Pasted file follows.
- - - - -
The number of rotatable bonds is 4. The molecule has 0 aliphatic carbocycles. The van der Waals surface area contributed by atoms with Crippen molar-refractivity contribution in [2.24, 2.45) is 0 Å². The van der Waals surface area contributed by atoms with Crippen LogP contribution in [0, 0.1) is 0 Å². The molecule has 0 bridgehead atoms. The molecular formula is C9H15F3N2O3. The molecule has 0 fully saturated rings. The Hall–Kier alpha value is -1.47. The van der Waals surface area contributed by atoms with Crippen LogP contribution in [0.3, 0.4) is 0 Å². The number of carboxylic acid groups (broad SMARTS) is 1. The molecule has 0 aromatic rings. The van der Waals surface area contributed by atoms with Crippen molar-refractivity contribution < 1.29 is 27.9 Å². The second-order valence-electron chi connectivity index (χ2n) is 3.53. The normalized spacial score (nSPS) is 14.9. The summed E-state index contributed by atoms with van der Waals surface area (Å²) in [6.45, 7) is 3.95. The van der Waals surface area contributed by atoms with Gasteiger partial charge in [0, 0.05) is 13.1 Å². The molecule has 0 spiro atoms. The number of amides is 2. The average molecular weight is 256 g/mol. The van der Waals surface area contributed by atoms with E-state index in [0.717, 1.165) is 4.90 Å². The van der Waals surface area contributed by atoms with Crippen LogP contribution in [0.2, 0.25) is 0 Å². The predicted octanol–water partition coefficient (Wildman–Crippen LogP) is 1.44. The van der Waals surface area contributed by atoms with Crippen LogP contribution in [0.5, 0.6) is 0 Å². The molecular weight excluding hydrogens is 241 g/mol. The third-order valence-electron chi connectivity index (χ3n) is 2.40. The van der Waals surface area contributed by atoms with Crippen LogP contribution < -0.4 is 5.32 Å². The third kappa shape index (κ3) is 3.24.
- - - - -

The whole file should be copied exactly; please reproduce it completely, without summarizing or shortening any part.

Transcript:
The number of rotatable bonds is 4. The molecule has 0 aliphatic carbocycles. The van der Waals surface area contributed by atoms with Crippen molar-refractivity contribution in [2.24, 2.45) is 0 Å². The van der Waals surface area contributed by atoms with Crippen LogP contribution in [0, 0.1) is 0 Å². The molecule has 0 bridgehead atoms. The molecular formula is C9H15F3N2O3. The molecule has 0 fully saturated rings. The Hall–Kier alpha value is -1.47. The van der Waals surface area contributed by atoms with Crippen LogP contribution in [0.3, 0.4) is 0 Å². The number of carboxylic acid groups (broad SMARTS) is 1. The molecule has 0 aromatic rings. The van der Waals surface area contributed by atoms with Crippen molar-refractivity contribution < 1.29 is 27.9 Å². The second-order valence-electron chi connectivity index (χ2n) is 3.53. The normalized spacial score (nSPS) is 14.9. The summed E-state index contributed by atoms with van der Waals surface area (Å²) in [6.45, 7) is 3.95. The van der Waals surface area contributed by atoms with Gasteiger partial charge in [0, 0.05) is 13.1 Å². The molecule has 0 spiro atoms. The number of amides is 2. The average molecular weight is 256 g/mol. The van der Waals surface area contributed by atoms with E-state index in [0.717, 1.165) is 4.90 Å². The van der Waals surface area contributed by atoms with Crippen LogP contribution in [0.2, 0.25) is 0 Å². The predicted octanol–water partition coefficient (Wildman–Crippen LogP) is 1.44. The van der Waals surface area contributed by atoms with Crippen LogP contribution in [0.5, 0.6) is 0 Å². The molecular weight excluding hydrogens is 241 g/mol. The third-order valence-electron chi connectivity index (χ3n) is 2.40. The van der Waals surface area contributed by atoms with Crippen LogP contribution < -0.4 is 5.32 Å². The third kappa shape index (κ3) is 3.24.